When things began to get a little out of hand in some markets a few months ago, it seemed difficult to get into sync with what was occurring. Well, we may not be any more in sync than we were before but, for better or worse, we’re back. The ongoing rise in crude oil and energy prices still doesn’t make a lot of sense, and until the declines of the last few days, U.S. stock indexes seem to be hanging higher than they deserve. Here are just a few observations from the last few months:
— The mystery market to the Mystery Trader is corn. Wheat futures seem to be responding “normally” to supply/demand, and even higher soybean prices are understandable. But what is holding corn prices up? Are 2008 production prospects that bad?
— The “big speculators” (hedge funds and other money managers) have gotten a lot of the blame for running up prices for many markets as they looked for places to invest, and their one-way investing (buying) in futures probably did cause a disconnect with real-world cash prices and made hedging and marketing a real venture for producers. Now the johnny-come-lately CFTC, pressured by Congress, wants to put the clamps on big speculators. When prices are high, consumers blame speculators; when prices are low, farmers blame speculators. Whatever your opinion on this issue, getting Congress and government involved in the middle is a big mistake. Just look at how they’ve botched the farm bill!!! Get rid of the manipulation and fraud but just let the market work it out.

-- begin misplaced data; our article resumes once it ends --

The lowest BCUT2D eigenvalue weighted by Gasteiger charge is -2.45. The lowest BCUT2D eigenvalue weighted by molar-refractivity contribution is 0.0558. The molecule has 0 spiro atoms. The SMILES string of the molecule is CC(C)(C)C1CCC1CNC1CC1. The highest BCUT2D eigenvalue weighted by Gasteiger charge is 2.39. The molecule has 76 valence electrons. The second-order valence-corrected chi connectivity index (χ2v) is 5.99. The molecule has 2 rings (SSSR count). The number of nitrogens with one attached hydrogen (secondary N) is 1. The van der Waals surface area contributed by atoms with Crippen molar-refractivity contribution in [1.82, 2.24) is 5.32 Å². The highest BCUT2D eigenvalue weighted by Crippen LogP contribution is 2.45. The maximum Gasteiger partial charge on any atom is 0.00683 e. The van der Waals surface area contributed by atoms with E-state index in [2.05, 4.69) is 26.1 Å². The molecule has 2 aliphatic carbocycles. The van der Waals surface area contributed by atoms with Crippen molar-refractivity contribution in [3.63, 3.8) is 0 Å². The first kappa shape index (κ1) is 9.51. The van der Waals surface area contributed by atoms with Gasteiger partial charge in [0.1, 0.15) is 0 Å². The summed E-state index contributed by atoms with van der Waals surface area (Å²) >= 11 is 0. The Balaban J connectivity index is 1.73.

— How can the U.S. dollar avoid going any lower? Yes, I know, most people think it will sink, and contrary opinion is usuallly the best approach. But with the paper and credit being thrown at the market, can higher inflation and a lower dollar be far away? It looks to me like the only way out.
— The New York Stock Exchange and London Stock Exchange are losing market share to upstart exchanges and losing money. Could that phenomenon extend to futures exchanges, reducing the one central marketplace concept that has dominated futures markets for years? Several threats have already emerged. With more exchanges and fewer big speculators (see above), the markets could start to look a little different in the coming years.